Twenty years after the release of Nas' classic debut, Illmatic -- widely considered one of the best and most influential rap albums ever made -- the rapper is making a victory lap tour with shows that are half movie premiere, half concert.
Directed by One9 and written by Erik Parker, the documentary Nas: Time is Illmatic is more than a look back at a famous moment in music -- it's a heartfelt look into Nasir Jones' family and New York City in the late 1980s.
A young, lyrical genius from Queensbridge, in 1994 Nas made an album filled with rage and longing for a better life, chronicling the conflicting emotions felt by a community rife with poverty, drugs and crime in the city's housing projects. Nas' rhymes didn't only paint a vivid picture of what his life was like back then, they also ultimately offered hope with tracks like "The World Is Yours" and "One Love."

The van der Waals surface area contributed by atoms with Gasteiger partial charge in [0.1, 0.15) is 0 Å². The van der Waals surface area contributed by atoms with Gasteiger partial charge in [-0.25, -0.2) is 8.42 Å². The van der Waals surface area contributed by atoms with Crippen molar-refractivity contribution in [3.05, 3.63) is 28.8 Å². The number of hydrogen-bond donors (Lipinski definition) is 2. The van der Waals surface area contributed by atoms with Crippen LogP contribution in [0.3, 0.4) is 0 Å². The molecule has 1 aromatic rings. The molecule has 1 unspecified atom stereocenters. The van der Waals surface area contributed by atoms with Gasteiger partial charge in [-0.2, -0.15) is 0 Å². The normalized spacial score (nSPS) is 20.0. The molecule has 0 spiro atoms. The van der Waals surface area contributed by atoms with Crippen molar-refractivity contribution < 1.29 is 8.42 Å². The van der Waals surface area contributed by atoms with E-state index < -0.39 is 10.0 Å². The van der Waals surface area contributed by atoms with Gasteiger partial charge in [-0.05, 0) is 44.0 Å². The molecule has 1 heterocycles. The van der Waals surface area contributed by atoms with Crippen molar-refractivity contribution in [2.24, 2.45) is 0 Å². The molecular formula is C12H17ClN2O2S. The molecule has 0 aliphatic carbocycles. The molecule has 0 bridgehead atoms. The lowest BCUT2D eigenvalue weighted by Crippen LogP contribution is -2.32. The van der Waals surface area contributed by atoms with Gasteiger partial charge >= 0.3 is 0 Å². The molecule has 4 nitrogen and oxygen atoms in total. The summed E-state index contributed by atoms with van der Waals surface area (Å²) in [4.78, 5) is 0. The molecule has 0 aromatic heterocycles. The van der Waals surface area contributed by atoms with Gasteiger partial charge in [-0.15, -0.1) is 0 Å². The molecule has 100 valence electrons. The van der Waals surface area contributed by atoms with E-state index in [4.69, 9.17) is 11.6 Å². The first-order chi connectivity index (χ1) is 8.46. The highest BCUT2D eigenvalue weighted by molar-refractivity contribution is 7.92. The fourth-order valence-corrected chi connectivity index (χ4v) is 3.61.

At a recent Los Angeles performance, Nas shrugged off sound problems by getting back to basics: "Cheap equipment, that's what hip hop was born on!" Nas said to a packed house at the Orpheum Theatre on Saturday.
In the film from Tribeca Films, Nas acolytes from Q-Tip and Alicia Keys to Pharrell Williams and Kendrick Lamar all describe how they became obsessed with Illmatic -- and the impact it had on their own music.
The concerts are also giving Nas a chance to give back a little to his long-loyal fans. At the end of "Hate Me Now," he switched the lyrics to "You can love me now" and smiled at the audience before adding, "You have no idea how much I love you."
Nas: Time is Illmatic is in theaters now and available on demand and iTunes.
For another flashback to hip-hop history, watch a 19-year-old Kanye West freestyle rap back in 1996: